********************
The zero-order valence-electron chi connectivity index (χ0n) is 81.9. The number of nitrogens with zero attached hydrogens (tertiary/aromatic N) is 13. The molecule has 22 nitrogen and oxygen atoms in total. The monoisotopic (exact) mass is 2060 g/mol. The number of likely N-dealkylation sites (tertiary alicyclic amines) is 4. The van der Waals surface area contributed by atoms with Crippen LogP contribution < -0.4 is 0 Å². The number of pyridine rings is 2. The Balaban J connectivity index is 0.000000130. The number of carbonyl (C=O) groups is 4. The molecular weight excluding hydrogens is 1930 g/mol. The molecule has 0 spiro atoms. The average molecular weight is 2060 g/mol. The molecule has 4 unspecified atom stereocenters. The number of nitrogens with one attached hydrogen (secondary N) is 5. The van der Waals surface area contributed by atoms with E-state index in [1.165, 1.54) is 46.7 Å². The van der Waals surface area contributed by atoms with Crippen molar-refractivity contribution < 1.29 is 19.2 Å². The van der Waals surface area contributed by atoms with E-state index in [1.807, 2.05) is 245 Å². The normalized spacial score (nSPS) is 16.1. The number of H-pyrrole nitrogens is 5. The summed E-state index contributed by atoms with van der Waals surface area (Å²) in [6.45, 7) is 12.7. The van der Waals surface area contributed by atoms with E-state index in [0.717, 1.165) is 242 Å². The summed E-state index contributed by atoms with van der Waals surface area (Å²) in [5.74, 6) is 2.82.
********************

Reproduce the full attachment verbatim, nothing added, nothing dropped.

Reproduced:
The zero-order valence-electron chi connectivity index (χ0n) is 81.9. The number of nitrogens with zero attached hydrogens (tertiary/aromatic N) is 13. The molecule has 22 nitrogen and oxygen atoms in total. The monoisotopic (exact) mass is 2060 g/mol. The number of likely N-dealkylation sites (tertiary alicyclic amines) is 4. The van der Waals surface area contributed by atoms with Crippen LogP contribution < -0.4 is 0 Å². The number of pyridine rings is 2. The Balaban J connectivity index is 0.000000130. The number of carbonyl (C=O) groups is 4. The molecular weight excluding hydrogens is 1930 g/mol. The molecule has 0 spiro atoms. The average molecular weight is 2060 g/mol. The molecule has 4 unspecified atom stereocenters. The number of nitrogens with one attached hydrogen (secondary N) is 5. The van der Waals surface area contributed by atoms with E-state index in [1.165, 1.54) is 46.7 Å². The van der Waals surface area contributed by atoms with Crippen molar-refractivity contribution < 1.29 is 19.2 Å². The van der Waals surface area contributed by atoms with E-state index in [1.807, 2.05) is 245 Å². The normalized spacial score (nSPS) is 16.1. The number of H-pyrrole nitrogens is 5. The summed E-state index contributed by atoms with van der Waals surface area (Å²) in [6.45, 7) is 12.7. The van der Waals surface area contributed by atoms with E-state index in [0.717, 1.165) is 242 Å². The summed E-state index contributed by atoms with van der Waals surface area (Å²) in [5.74, 6) is 2.82.